How to Get More Done in Less Time - Arnold Schwarzenegger Style

Max Phillips
Image found on Protein Planet

When you think of muscles, you think of Arnold Schwarzenegger.

The bodybuilding legend cast a spotlight on the sport, becoming the youngest winner of Mr. Universe at 20 years old. He sculpted a body unlike anyone had ever seen.

He became a Greek god.

For most of us, achieving Arnie-grade biceps is unrealistic. His madman-like work ethic, perfect genetics, and admitted use of steroids made him an icon. His images, like the one above, are plastered on gym walls around the world.

I mean, look at the bloke. I exclaimed, “Just look at the size of him!” several times when choosing an image for this article. But I digress.

His bodybuilding advice still holds prevalence today, decades after his time. Many people, myself included, still watch his videos as a source of exercise inspiration.

As with many inspiring people, his reach extends beyond the field he’s known for. Arnie’s work ethic crosses barriers.

By looking at the man’s workout regimen and overall attitude toward becoming the legend he is, we can unlock ways to improve our lives. Arnie can help us get more done in less time. Here’s how.

In the long term: progressive overload = maximum gains

Progressive overload is where you gradually overload your muscles, causing them to grow.

Let’s say I wanted to grow my chest muscles. In weeks one and two, I’d do four sets of 60kg on the barbell bench press. During week three, I’d move up to 65kg for the last two sets of the workout. Finally, week four would be moving up to 65kg for all four sets if possible. By gradually adding more weight, you’re progressively overloading the muscle, causing it to grow.

This doesn’t only apply to weightlifting, however. Let’s take a look at productivity too. And for that, I need to tell a story.

During my first year at university, I struggled to stay consistently productive. I’d spend all week watching Hell’s Kitchen (because who doesn’t love some kitchen conflict) and then panic as I realized I had an essay due the next day.

I remember waking up one morning at 7 am thinking: “Shit, 3000 words in eight hours. I guess it’s time to be productive.” I rushed it, before quickly turned to Gordon Ramsay’s insults during the evenings. My grades suffered as a result.

Instead of gradually completing that essay weeks prior, I did it all at once. I went for a one-rep max and didn’t train again. It was a lesson that took me two years to learn, as was apparent in my university grades trajectory — something my mum pointed out at the graduation ceremony:

“So you started taking it seriously in the final year then?”

I was caught red-handed.

Writing on Muscle and Fitness, Arnold has his say:

“Weight training is about progressive overload, and if you don’t eventually increase the load, your body won’t have reason to progress.”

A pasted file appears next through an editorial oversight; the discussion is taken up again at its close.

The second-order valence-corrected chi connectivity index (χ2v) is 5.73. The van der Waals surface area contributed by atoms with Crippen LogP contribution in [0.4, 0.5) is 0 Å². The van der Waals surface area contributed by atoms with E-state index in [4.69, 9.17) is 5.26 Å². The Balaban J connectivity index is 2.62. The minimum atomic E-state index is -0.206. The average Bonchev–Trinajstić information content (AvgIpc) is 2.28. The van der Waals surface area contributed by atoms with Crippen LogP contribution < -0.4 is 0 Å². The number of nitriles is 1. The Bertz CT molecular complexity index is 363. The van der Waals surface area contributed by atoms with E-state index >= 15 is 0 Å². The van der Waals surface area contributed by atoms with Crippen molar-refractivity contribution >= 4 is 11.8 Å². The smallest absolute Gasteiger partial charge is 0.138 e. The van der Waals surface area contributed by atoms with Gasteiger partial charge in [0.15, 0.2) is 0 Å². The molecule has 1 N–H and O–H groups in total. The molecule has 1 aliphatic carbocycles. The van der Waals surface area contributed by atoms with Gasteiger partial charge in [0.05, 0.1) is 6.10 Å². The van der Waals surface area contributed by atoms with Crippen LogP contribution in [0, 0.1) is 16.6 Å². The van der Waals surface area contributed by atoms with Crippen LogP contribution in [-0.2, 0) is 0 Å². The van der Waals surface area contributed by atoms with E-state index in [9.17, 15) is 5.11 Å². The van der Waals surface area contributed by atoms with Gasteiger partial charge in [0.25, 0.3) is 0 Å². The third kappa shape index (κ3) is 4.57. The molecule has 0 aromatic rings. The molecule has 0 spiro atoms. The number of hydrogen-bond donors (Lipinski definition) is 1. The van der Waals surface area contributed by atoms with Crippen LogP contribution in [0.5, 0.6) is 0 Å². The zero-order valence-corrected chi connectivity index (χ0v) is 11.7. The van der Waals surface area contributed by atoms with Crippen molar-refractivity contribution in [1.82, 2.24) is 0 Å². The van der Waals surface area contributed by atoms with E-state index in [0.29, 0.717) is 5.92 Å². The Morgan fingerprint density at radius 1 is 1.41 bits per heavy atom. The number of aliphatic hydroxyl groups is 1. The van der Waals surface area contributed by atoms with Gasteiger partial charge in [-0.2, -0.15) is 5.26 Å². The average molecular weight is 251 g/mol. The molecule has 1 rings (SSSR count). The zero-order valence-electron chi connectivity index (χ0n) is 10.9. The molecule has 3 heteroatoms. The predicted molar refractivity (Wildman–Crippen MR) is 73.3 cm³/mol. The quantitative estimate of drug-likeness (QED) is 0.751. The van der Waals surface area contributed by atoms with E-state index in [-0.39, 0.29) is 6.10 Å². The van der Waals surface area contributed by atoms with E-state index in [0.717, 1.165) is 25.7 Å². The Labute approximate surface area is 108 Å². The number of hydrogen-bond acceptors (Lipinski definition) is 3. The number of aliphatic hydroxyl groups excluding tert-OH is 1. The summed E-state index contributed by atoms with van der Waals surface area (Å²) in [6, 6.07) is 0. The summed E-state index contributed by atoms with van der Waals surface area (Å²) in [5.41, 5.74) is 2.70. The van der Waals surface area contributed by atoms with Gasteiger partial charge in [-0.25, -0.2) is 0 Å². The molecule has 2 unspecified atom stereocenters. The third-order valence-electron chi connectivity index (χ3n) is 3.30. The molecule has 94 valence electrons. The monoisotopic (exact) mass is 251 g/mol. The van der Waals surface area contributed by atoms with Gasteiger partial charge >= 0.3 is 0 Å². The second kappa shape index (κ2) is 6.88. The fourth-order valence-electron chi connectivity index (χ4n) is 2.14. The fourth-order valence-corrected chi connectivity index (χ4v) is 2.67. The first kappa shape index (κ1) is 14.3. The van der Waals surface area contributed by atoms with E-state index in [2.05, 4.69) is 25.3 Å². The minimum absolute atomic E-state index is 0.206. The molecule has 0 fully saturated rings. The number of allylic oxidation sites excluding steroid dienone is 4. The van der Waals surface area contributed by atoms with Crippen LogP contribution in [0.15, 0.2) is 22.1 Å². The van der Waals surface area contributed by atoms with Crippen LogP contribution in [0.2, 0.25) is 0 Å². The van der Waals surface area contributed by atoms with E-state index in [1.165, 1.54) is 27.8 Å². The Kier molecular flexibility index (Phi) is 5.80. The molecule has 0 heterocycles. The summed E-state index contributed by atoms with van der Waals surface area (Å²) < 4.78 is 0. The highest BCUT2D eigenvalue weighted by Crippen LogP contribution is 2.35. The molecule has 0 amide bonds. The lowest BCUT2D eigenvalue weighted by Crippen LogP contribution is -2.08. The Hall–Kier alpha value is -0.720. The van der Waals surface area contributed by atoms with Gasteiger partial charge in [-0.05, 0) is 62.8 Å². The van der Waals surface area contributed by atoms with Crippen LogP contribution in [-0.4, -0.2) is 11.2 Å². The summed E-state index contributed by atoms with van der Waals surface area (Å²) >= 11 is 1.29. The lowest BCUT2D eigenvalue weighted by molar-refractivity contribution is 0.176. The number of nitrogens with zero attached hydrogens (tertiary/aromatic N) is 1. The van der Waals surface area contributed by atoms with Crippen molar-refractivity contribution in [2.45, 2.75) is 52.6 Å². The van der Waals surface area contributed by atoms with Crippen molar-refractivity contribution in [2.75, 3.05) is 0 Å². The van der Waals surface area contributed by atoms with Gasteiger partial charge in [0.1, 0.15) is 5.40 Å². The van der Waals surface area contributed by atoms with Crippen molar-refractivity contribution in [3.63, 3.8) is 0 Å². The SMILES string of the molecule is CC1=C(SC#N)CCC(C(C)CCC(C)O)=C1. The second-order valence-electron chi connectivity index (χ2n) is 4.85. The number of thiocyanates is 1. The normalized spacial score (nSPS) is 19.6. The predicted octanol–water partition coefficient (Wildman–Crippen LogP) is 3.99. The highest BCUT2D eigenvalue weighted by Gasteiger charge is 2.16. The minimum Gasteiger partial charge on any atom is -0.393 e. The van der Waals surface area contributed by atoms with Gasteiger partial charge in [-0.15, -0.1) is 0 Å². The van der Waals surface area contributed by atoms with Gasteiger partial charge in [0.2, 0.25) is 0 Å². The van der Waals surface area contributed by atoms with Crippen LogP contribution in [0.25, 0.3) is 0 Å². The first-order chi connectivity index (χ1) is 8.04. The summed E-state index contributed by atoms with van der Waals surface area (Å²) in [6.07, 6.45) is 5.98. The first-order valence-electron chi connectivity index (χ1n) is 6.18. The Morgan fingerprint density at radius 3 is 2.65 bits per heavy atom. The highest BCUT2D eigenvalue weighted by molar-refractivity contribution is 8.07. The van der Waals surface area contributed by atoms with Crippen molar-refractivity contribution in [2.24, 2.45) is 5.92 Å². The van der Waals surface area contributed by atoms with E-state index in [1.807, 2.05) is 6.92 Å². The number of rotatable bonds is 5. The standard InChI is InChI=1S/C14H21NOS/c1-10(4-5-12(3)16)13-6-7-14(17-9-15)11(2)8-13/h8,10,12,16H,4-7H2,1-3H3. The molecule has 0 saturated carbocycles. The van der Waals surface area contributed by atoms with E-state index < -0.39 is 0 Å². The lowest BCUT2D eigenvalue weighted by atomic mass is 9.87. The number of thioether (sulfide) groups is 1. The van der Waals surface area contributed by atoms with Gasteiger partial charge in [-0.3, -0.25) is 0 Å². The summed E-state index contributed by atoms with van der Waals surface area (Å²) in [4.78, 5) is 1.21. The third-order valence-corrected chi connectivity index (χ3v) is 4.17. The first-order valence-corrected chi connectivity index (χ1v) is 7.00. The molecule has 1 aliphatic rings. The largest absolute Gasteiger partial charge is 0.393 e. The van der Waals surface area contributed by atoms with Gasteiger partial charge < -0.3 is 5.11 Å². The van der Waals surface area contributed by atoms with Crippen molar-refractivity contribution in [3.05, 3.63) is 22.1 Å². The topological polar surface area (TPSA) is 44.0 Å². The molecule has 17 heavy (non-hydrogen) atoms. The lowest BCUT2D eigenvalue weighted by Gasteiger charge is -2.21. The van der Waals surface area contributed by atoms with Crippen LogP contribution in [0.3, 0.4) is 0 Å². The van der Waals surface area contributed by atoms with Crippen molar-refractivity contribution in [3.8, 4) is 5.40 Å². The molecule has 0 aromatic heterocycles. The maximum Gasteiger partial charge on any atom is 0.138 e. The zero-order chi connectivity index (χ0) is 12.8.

If you lift too heavy a weight without the required strength, you could hurt yourself. The same goes for your work. If you thrust too much work on yourself too soon, you could halt your progress.

Gradually train your productivity muscles into accepting a new threshold. Bit by bit, do more. Get accustomed to the new level and keep moving.

For short term results, use productivity supersets

If you watch videos of Arnie working out, his intensity is almost scary. He grimaces, grunts, and makes those weights submit to his will. Such vigor isn’t achieved through conventional means.

Muscle and Fitness call Arnie the ‘King of Supersets.’ He would regularly pair a chest and back exercise, doing one immediately after the other without rest. He maximized muscle growth in a minimal amount of time.

I use supersets regularly, and they really do kick my ass. I’ll often notice my hands *literally* shaking as a result. But the pump is excellent — something Arnie valued.

Supersets aren’t exclusive to weightlifting, however. Your daily lives could benefit too.

Let’s say I spend a day doing chores. Hanging the washing up, cleaning the house, and going food shopping are all important tasks, but they feel grossly unproductive. Even though I’ve done stuff, I’ll send a complaining text to my girlfriend:

“I feel like I’ve done nothing today.”

As it’s one thing after another, it feels laborious. However, if you pair little tasks up in supersets, you’re practicing something James Clear calls ‘proactive laziness.’ You could wash the toilet while the shower is warming up or buy your partner’s birthday present while food shopping.

Pair tasks together to give yourself a greater sense of achievement and subsequent fulfillment.

The bottom line

I’ve read countless articles and watched many videos on the best ways to grow muscle. One thing always stands out: intensity is king. Arnie always went to his limit every time he stepped foot in the gym, and the results showed. Or, as he puts it:

“For me life is continuously being hungry. The meaning of life is not simply to exist, to survive, but to move ahead, to go up, to achieve, to conquer.”

I’ll repeat it: not to simply exist, but to conquer. If you go into life with similar bicep-bulging intensity, you’ll save spades of time.

In that vein, here’s a recap of Arnie-style productivity:

In the long term, gradually overloading your workload capacity enables you to cope with higher productivity levels. You reduce the risk of burnout. In the short term, pairing the boring tasks together saves you time. It feels more fulfilling too.

Getting a productivity pump-on has never been easier.

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